Stretching For the Long Run
Written by: Kyle Babicky, Certified Arborist WI-0889A
Several of the tasks we perform in arboriculture are athletic feats. Climbing trees, dragging brush or hoses, and other daily tasks all take a certain level of strength, endurance, agility, and flexibility. As athletes, it is important to take the proper steps to prepare our bodies for the tasks at hand. Performing tree work without proper preparation can result in injuries that could otherwise be avoided. In athletics, participants have a routine for warming up and stretching as a way to boost performance, minimize injuries, and extend their careers. It is in our best interest as arborists to follow this blueprint so that we can also reap the benefits of proper preparation.
There are several reasons why it would be easy to skip these preparation steps. For many arborists, a warm-up routine isn’t a habit like all of our other pre-work tasks are. At work, we don’t have the direction from a trainer or head coach, nor do we have advanced education in physical wellness. So it becomes difficult to know how we should be warming up and stretching. As a result, it can be tempting to just skip preparation and get to work.
At Wachtel Tree Science, we decided that the importance of preparing our bodies for tree work is worth overcoming these obstacles, and to make it part of the daily routine to warm-up and stretch. In order be successful, the program needed structure to ensure it would be performed daily and correctly. It took research and athletic experience from a few of our arborists to develop a list of stretches to ensure a full-body routine. Our program also incorporates warming up the muscles prior to stretching. Everyone at Wachtel received a printed list of these exercises and stretches. A couple arborists also created a video of the routine for us to access on our mobile phones whenever needed.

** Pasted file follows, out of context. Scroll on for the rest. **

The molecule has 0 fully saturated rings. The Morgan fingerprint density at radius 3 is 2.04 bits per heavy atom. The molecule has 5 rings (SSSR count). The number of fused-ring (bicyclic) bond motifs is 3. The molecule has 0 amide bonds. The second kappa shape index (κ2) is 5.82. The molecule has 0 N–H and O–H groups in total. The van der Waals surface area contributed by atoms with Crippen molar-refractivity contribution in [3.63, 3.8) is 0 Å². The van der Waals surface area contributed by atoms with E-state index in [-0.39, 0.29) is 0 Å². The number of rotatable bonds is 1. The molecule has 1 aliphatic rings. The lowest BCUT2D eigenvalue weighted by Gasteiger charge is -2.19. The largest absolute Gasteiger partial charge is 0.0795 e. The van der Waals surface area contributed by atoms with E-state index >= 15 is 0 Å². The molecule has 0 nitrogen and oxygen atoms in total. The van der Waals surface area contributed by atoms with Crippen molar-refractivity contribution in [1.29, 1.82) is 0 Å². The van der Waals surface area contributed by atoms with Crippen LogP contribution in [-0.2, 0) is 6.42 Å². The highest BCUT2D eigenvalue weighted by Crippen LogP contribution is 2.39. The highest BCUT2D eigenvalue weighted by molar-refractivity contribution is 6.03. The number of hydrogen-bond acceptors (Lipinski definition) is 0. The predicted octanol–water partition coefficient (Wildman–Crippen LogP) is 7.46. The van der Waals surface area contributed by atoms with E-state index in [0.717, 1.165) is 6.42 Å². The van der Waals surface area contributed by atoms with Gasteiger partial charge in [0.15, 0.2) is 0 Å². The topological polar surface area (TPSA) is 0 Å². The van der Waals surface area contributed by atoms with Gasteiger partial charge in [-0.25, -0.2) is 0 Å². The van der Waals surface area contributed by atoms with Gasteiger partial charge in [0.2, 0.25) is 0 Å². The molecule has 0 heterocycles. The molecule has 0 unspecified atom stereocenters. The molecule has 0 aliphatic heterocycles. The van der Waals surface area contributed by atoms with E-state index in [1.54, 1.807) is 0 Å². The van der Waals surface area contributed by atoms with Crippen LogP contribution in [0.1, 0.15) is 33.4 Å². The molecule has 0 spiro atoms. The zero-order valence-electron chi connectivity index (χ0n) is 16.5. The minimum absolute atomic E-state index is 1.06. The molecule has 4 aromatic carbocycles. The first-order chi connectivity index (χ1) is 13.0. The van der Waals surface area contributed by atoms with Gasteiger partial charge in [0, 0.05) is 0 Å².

It took a few weeks for the routine to become part of our daily habits, but our arborists are now performing the stretches daily. The routine is usually performed after the initial walk-around of the property while discussing the work plan. There has been a lot of positive feedback in regards to the program. Several arborists have mentioned that they feel a boost in their productivity as a result of the increased energy and limberness they feel from proper preparation.
Over time, daily stretching enhances our overall athletic ability. The increased range of motion and blood flow also decreases susceptibility to injury. When properly warmed up and stretched, the body feels more comfortable day after day, as opposed to feeling drained by the end of the week. The continuous benefits provided from a daily warm up and stretching program are more than worth the few minutes taken to execute, and we will thank ourselves in the long run.